The single most attractive thing about any business is the entrepreneur behind it. That is the person who people want to work with and investors can trust with their cash. Don't pitch your idea wearing a suit and tie if that's not you. People can see through lies very quickly. If you're yourself and show that your personality connects seamlessly with the product or service you're trying to launch, then it makes your pitch 100% better. Just being yourself should help you to be more confident and avoid any nerves.
  
Practice your pitch by entering the #Pitch2Rich competition. If you're shortlisted, you'll get to present your business to Sir Richard Branson for the chance to win £5,000 investment. For more information, please visit www.virginmediapioneers.com, follow @VMPioneers and #Pitch2Rich on Twitter or like Virgin Media Pioneers on Facebook.

About Dan Martin

About Dan Martin

Dan Martin has 10 years experience as a journalist writing about entrepreneurs and the issues that affect them.

After three years working as a researcher for Sky News, he joined BusinessEurope.com as a reporter. This was followed by two years working as news editor for Startups.co.uk during which time Dan also contributed to Growing Business magazine. In 2006, he joined Sift Media as business editor before being promoted to editor of BusinessZone.co.uk. He also has responsibility for UK Business Forums, the UK’s most active online forums for small business entrepreneurs. In addition, Dan founded The Pitch, BusinessZone.co.uk's nationwide competition for small business owners. He host the grand finals in 2009 and 2010 in front of an audience of 300. 

As well as interviewing many entrepreneurs, Dan has written content for leading business organisations such as the Department for Business, Enterprise and Regulatory Reform, British Chambers of Commerce, Forum of Private Business, Investors in People and Business Link for London. Among the publications that have quoted Dan are The Times, Mail On Sunday, Financial Times, Personnel Today and Bristol Evening Post. His articles have also been published by publications including eGov Monitor, Virgin Express in-flight magazine and Personal Success.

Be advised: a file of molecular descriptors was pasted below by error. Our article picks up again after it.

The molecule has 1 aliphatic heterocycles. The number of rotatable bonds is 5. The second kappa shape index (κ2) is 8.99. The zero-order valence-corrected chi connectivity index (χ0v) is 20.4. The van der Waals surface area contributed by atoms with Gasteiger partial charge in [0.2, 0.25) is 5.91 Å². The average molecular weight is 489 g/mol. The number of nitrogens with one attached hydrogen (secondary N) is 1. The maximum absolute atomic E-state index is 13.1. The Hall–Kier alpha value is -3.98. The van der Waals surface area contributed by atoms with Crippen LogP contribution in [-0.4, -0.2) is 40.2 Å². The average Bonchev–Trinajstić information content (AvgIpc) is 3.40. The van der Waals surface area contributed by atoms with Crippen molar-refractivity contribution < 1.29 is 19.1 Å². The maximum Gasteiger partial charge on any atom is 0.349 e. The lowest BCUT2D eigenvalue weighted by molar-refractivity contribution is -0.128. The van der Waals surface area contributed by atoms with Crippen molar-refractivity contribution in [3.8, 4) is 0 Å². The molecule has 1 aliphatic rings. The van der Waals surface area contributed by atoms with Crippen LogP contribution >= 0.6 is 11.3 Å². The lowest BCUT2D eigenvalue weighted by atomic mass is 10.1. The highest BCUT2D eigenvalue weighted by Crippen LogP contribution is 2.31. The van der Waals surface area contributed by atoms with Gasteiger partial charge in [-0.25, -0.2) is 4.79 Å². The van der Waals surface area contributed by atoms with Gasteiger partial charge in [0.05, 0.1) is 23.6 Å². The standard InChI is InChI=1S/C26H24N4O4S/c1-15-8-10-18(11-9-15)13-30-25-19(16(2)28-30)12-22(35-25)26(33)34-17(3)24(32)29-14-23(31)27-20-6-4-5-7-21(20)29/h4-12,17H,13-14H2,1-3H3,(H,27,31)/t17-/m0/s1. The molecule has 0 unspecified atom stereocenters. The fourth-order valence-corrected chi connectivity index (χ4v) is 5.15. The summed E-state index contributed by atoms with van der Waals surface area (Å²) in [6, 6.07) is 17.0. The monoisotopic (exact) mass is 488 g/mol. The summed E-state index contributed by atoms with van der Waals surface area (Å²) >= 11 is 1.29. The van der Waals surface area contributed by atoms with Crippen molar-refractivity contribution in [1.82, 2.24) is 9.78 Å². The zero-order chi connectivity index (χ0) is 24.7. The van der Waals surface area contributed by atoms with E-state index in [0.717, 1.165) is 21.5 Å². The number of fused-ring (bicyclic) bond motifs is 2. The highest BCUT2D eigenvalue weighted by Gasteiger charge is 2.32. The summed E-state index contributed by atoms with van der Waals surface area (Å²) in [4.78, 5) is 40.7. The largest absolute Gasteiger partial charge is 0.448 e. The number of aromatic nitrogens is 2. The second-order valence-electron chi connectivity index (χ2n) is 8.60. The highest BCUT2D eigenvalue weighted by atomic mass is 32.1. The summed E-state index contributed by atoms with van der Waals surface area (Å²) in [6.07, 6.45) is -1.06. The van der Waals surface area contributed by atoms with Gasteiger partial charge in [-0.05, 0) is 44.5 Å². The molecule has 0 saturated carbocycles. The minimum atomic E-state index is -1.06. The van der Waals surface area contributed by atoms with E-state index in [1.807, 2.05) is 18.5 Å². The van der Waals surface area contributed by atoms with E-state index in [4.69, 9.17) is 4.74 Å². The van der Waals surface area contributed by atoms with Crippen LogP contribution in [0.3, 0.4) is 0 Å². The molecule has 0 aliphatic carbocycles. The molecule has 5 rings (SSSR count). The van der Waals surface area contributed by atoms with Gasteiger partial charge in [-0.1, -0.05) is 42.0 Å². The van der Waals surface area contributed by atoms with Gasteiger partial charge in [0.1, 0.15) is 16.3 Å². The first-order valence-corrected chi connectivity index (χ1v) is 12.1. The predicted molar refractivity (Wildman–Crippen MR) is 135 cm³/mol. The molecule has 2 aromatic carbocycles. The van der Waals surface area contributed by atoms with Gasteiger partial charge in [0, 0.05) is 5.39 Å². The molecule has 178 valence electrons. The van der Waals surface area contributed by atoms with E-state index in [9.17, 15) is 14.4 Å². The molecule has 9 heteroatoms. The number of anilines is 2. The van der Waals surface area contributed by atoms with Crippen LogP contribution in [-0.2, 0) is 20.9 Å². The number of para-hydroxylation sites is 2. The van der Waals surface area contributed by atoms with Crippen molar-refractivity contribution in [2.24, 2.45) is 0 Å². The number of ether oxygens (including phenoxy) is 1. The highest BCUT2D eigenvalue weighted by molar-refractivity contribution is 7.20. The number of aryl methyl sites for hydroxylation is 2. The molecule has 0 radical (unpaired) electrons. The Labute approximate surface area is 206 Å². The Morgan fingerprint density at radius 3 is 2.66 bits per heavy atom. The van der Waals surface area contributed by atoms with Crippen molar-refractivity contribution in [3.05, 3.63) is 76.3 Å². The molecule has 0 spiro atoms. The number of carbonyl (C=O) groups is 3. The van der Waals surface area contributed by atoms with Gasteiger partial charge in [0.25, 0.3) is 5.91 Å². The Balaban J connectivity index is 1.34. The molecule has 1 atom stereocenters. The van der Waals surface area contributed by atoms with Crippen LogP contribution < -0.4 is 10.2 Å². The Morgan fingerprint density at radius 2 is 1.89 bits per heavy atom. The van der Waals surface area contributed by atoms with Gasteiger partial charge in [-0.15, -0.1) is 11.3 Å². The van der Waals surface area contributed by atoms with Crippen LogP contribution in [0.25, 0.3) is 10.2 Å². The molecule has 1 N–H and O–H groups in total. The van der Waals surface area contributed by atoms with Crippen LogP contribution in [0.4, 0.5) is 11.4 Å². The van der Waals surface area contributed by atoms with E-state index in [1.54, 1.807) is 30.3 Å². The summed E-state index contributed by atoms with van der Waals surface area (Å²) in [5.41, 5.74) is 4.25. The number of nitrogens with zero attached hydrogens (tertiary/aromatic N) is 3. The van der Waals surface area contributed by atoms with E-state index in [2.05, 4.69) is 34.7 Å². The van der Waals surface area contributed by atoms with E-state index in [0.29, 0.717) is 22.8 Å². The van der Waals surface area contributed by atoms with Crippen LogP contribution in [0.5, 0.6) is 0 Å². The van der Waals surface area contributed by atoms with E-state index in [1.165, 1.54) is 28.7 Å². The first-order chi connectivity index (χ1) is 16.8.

Dan regularly speaks at events about small business and social media issues. Among the events he has presented at are the National Federation of Enterprise Agencies' annual conference, Learning Technologies, Publishing Expo and World of Learning. He has also chaired high profile debates featuring senior representatives from Business Link and the Federation of Small Businesses and Dragons' Den judge James Caan.

Dan was named the 10th most influential political blogger on Twitter by the Independent and won the public award for best B2B tweeter at the Golden Twits 2010. He also organised the Bristol Twestival, part of a global Twitter driven charity initiative, in February 2009 and March 2010. Volunteers from 175 cities around the world organised events using the social network. In total, $350,000 was raised for charity: water in 2009 and $500,000 for Concern in 2010. In Bristol, £1,500 and £5,600 was raised.